Self-stigma: Let us do more than just ‘talk about it’

Self-stigma: Let us do more than just ‘talk about it’

Senior HIV activists who have not only helped shape HIV responses on the ground over the years, but also have been living with the virus for several years, shared their personal battle against self-stigma at a press conference session hosted by The Work For Change ( and partners at the 21st International AIDS Conference (AIDS 2016) held in Durban, South Africa.


Self-stigma or internal stigma (or internalised stigma) is an extremely neglected, yet critical issue. Almost all of the 50 people living with HIV (PLHIV) Stigma Index Reports, from different regions of the world, report high levels of self-stigma, ranging from 20% to 75%, manifesting in feelings of shame, blame, fear and denial.


Masimba Nyamucheta, of Zimbabwe National Network of People living with HIV (ZNNP+), said that while many studies report high rates of self-stigmatisation of PLHIV, they do not give any recommendations on how to address it. So with support from Trocaire, the official overseas development agency of the Catholic Church in Ireland, a pilot intervention study based on Inquiry Based Stress Reduction Intervention (IBSR), developed by Byron Katie of The Work fame, was done. This meditative process, named ‘The Work’ revolves around 4 questions and a turnaround of experiencing the opposite of what the participant believes.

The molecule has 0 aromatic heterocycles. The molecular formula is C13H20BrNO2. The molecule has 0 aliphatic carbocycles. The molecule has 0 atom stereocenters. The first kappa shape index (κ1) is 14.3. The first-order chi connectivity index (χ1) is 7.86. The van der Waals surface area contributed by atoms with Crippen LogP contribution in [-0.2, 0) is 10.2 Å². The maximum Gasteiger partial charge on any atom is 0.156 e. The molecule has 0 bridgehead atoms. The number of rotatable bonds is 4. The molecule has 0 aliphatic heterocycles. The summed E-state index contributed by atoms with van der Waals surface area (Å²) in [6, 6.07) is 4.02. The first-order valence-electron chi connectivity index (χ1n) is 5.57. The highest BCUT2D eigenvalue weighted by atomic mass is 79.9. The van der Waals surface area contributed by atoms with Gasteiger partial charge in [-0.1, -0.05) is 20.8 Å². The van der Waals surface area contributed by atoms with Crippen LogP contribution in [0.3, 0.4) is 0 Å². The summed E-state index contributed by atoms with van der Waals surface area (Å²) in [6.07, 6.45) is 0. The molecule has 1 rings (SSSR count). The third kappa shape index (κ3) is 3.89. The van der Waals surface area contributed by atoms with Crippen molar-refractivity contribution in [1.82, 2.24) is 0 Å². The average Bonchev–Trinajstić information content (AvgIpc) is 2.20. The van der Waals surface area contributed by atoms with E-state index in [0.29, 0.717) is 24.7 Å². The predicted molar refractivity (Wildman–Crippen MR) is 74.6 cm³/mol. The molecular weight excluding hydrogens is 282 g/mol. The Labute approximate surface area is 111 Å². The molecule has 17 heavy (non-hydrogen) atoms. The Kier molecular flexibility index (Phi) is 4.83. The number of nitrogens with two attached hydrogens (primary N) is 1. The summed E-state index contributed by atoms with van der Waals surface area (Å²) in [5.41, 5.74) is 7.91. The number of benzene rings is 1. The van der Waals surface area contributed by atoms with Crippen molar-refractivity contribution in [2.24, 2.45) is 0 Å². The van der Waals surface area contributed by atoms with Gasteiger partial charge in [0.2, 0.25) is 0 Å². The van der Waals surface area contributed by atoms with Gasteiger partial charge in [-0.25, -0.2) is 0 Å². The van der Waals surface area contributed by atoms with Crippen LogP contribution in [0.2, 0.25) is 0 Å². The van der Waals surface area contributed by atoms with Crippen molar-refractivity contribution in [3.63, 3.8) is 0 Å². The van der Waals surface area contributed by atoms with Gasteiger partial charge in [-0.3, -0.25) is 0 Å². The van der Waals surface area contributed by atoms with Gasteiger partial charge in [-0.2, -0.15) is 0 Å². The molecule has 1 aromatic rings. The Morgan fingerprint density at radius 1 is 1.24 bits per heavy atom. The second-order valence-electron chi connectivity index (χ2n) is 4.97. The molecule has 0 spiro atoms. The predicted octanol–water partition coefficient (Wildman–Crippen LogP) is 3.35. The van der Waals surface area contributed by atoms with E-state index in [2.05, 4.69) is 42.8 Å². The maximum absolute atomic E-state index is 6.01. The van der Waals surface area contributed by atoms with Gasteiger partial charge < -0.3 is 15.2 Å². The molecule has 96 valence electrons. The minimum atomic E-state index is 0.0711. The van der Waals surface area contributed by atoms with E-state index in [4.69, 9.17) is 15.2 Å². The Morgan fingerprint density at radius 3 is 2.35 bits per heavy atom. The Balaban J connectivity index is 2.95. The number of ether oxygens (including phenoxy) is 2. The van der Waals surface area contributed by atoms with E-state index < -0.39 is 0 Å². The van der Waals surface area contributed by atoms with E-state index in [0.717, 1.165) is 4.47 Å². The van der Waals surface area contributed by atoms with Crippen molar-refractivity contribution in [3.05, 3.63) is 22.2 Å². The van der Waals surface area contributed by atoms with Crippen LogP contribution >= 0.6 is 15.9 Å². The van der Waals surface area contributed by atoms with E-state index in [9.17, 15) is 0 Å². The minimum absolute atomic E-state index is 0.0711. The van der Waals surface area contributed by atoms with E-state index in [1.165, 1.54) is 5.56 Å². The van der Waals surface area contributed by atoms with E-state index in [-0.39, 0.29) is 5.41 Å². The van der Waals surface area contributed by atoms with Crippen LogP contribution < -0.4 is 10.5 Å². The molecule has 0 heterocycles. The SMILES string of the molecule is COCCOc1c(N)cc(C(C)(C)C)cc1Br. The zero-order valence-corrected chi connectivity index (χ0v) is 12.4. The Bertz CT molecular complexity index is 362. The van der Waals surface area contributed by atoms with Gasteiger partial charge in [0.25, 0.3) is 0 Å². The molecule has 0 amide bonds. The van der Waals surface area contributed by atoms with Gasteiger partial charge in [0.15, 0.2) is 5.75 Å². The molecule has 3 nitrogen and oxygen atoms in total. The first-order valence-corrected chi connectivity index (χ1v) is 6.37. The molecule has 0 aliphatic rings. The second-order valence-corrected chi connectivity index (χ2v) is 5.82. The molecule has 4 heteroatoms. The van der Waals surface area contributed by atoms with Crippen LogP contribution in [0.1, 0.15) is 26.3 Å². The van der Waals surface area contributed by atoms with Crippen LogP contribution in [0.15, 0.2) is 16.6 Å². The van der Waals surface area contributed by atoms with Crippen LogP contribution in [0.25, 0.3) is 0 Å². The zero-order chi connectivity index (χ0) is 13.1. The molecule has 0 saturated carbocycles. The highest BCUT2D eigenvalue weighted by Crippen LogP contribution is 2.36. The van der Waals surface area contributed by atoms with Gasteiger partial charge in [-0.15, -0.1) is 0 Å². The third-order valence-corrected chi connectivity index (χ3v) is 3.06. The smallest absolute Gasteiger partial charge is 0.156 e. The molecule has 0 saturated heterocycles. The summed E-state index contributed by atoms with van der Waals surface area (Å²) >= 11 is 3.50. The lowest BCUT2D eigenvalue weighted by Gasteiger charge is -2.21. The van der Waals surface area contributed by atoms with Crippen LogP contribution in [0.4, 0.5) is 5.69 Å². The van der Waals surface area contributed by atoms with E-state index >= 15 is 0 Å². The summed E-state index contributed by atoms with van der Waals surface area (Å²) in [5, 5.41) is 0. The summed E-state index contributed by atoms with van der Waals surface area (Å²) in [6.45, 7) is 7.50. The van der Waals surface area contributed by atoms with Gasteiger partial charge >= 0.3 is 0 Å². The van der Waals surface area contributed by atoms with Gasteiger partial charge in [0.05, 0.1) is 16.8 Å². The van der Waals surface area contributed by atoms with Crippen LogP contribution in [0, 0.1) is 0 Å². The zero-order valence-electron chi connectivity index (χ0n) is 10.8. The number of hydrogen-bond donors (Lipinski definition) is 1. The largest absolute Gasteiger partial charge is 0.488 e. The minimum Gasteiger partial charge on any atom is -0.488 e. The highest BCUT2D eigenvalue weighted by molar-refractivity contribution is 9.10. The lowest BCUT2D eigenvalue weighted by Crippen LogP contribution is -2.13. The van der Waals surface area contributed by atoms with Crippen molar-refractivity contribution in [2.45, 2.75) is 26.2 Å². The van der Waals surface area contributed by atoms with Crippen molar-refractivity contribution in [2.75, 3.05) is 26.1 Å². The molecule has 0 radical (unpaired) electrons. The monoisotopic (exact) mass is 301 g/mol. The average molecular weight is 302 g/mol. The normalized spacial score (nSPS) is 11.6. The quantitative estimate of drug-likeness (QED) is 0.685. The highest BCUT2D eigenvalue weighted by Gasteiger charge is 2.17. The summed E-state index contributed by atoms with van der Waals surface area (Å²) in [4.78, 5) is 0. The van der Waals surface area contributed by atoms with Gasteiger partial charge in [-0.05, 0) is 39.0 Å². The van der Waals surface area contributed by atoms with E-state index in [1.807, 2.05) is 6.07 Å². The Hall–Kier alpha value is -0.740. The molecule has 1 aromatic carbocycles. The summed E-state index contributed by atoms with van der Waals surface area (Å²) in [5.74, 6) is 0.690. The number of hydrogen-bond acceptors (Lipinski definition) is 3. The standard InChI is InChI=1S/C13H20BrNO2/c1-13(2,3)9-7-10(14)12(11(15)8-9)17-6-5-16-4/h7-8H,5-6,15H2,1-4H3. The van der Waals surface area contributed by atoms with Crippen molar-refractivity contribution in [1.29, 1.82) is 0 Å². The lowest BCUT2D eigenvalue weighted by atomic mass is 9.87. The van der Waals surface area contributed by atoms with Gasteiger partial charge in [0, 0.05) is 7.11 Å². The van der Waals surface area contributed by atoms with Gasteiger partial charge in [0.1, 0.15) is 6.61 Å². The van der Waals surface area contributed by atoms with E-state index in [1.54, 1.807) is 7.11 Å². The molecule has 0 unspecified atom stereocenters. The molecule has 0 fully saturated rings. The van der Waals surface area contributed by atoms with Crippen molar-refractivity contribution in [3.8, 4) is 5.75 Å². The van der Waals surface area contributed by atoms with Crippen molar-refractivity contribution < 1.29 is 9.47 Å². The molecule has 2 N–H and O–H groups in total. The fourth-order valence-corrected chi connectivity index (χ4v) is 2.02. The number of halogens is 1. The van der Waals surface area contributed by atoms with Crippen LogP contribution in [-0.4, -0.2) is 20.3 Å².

“You deal with one worrying thought at a time, ask and answer 4 questions – ‘Is this true?’, ‘Are you absolutely sure that it is true?’, ‘How do you react when you believe it is true?’ ‘What kind of a person would you be without that thought?’ Then turn the thought around and find opposites. For the first question ‘is this true?’ the answer is generally ‘Yes’, but for the second one they are not very sure and so things start changing, although slowly. Within 3 to 6 months of working with the people have given impressive results in terms of daily work, satisfaction, and dealing with depression”, explained Masimba.


Shaun Mellors from International HIV/AIDS Alliance recalled the times when growing up in a conservative Christian family and discovering his sexuality at a very young age, and also being diagnosed as HIV positive, he harboured within himself feelings of being bad, evil, promiscuous, and sinful, as that is what his family and society thought of PLHIV.